Fund Designed to Counter Predatory Loans

October 01, 2003
By  Loura Gilbert

A St. Louis group is working to help victims of predatory lenders reduce their debt and regain good credit ratings. The group is also developing a media campaign to alert the community to predatory lending practices.

The project is the work of the St. Louis Coalition to Promote Reputable Lending, which is an organization of bankers, nonprofit counseling agencies, governments and others interested in combating predatory lending.

A focal point of the project will be the Loan Rescue Fund, which will be used to assist victims of predatory lenders. The coalition plans to set up a hot line and to offer referral services and counseling for homeowners whose debt is out of control.

After the homeowner undergoes counseling, there will be a legal review of the loan and an attempt to persuade the lender to reduce the balance. The coalition will then seek a conventional, market-rate loan to replace the predatory loan. If a conventional loan cannot be found, the Loan Rescue Fund managers will consider making a direct loan to the homeowner. The loan eventually will be sold to a conventional lender.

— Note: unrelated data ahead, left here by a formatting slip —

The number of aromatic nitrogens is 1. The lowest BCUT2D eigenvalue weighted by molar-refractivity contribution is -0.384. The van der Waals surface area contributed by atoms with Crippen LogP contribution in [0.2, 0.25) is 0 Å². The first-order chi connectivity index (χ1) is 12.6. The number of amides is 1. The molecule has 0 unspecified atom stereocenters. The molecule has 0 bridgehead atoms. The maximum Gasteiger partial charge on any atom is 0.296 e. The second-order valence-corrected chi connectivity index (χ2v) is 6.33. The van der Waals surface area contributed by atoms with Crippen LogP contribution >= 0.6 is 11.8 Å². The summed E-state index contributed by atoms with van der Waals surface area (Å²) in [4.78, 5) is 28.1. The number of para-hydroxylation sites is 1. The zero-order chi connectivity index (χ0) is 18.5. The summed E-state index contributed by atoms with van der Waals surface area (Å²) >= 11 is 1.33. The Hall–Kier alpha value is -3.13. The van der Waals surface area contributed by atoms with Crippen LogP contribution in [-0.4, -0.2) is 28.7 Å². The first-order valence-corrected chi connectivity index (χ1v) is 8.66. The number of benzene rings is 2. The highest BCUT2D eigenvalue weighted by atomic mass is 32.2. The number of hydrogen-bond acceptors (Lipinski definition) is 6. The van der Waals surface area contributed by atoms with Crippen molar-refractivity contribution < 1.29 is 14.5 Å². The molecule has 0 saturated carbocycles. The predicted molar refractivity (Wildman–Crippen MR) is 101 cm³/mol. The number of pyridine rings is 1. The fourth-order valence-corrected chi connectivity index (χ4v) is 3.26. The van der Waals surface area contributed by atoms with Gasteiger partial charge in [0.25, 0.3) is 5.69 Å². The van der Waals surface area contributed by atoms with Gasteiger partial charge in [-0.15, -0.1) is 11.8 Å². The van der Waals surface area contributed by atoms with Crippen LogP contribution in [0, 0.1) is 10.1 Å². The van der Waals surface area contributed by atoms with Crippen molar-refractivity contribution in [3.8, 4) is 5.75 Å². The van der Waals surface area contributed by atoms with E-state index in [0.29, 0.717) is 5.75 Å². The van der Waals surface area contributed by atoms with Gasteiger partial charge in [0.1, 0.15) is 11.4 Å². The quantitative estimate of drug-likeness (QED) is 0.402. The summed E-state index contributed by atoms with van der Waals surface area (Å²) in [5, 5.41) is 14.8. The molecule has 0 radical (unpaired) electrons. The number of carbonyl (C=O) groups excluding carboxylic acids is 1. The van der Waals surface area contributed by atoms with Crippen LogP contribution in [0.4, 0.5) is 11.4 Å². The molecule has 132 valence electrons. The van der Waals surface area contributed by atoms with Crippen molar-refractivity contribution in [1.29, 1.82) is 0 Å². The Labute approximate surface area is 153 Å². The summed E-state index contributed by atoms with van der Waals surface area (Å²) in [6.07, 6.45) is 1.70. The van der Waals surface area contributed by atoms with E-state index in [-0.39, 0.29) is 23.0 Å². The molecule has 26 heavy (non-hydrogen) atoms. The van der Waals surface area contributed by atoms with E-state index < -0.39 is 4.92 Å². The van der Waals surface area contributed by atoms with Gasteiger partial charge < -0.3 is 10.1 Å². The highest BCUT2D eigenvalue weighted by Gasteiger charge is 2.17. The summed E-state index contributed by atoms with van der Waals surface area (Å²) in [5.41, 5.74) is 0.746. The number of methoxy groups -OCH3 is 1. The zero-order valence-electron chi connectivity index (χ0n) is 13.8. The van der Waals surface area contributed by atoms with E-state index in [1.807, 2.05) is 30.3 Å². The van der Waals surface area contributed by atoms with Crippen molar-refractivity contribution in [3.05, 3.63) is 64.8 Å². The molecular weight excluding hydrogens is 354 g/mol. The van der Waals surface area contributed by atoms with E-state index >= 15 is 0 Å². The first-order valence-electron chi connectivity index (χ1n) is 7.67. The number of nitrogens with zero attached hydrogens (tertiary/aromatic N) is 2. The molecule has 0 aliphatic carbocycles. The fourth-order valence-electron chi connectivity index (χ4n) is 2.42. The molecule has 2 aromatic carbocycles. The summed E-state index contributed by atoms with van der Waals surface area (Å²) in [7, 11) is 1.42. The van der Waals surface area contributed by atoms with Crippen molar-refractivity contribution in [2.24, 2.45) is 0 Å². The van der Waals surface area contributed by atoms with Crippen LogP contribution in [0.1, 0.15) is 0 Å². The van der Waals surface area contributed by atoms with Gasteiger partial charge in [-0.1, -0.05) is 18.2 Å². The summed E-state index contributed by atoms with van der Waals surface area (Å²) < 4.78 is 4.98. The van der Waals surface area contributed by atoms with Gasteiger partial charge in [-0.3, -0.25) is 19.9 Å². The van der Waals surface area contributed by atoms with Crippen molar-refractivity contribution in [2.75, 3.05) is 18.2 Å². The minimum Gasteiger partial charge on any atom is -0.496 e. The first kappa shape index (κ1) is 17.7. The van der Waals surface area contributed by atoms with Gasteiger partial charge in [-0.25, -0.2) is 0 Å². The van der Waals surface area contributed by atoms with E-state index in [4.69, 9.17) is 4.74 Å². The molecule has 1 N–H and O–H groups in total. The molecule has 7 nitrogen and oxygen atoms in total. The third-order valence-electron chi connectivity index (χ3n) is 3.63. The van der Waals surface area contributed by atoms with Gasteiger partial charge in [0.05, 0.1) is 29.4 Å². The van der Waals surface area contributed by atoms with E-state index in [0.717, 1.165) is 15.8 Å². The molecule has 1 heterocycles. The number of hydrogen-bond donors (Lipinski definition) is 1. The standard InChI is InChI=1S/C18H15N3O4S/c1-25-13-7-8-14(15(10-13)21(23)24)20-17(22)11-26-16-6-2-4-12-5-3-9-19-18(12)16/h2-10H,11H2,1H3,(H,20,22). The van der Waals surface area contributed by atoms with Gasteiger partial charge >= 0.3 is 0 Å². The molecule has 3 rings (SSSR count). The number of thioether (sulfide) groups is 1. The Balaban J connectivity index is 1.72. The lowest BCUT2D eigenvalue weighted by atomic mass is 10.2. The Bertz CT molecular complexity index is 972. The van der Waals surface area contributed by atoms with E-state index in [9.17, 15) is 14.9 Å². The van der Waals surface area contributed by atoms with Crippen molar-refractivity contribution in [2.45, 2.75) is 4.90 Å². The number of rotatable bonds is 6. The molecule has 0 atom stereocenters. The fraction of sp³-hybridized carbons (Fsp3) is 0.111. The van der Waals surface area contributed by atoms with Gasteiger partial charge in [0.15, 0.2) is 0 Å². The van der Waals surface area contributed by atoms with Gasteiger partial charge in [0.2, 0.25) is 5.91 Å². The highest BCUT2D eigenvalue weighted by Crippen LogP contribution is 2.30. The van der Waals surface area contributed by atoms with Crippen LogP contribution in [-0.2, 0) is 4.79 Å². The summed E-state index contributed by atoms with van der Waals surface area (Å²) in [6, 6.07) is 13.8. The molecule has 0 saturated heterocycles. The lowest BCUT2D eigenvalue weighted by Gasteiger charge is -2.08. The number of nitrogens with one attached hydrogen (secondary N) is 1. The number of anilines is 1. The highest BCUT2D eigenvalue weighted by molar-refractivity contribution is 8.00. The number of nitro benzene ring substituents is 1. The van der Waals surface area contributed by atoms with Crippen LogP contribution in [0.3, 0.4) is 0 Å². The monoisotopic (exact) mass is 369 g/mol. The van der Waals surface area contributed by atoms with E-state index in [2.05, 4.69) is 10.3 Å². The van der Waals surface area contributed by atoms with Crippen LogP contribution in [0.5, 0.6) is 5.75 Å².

Beyond Housing/Neighborhood Housing Services, a local nonprofit housing organization, hopes to initially raise $1 million for the Loan Rescue Fund through its Community Lending Corp. (CLC). The funds would be secured by 15-, 20- and 30-year fixed-rate first mortgages. Lenders would earn a market rate, and borrowers would pay a slight premium to cover program costs. The CLC will service the loans for up to two years with a goal of selling performing loans to participating lenders. The coalition is proposing that governments in the targeted counties (St. Louis and St. Charles counties in Missouri and Madison and St. Clair counties in Illinois) and the city of St. Louis participate by providing loan loss reserves to minimize risk for lenders.

Although details need to be finalized, the pilot program is designed to help those who had good credit prior to the predatory situation or who would have significant value in their properties after the predatory loan is eliminated. The elderly and victims of home improvement contractor schemes will also be accommodated.

The project is an outgrowth of work by Gateway to Financial Fitness, a collaboration of Beyond Housing/Neighborhood Housing Services, the Catholic Commission on Housing and the University of Missouri Extension Service. All these organizations have offered home buyers training for a number of years and have identified the need for basic financial education as a precursor to the home-buying process.

Interested banks should contact Kate Reese at Beyond Housing/NHS (314) 533-0600.

Bridges is a regular review of regional community and economic development issues. Views expressed are not necessarily those of the St. Louis Fed or Federal Reserve System.

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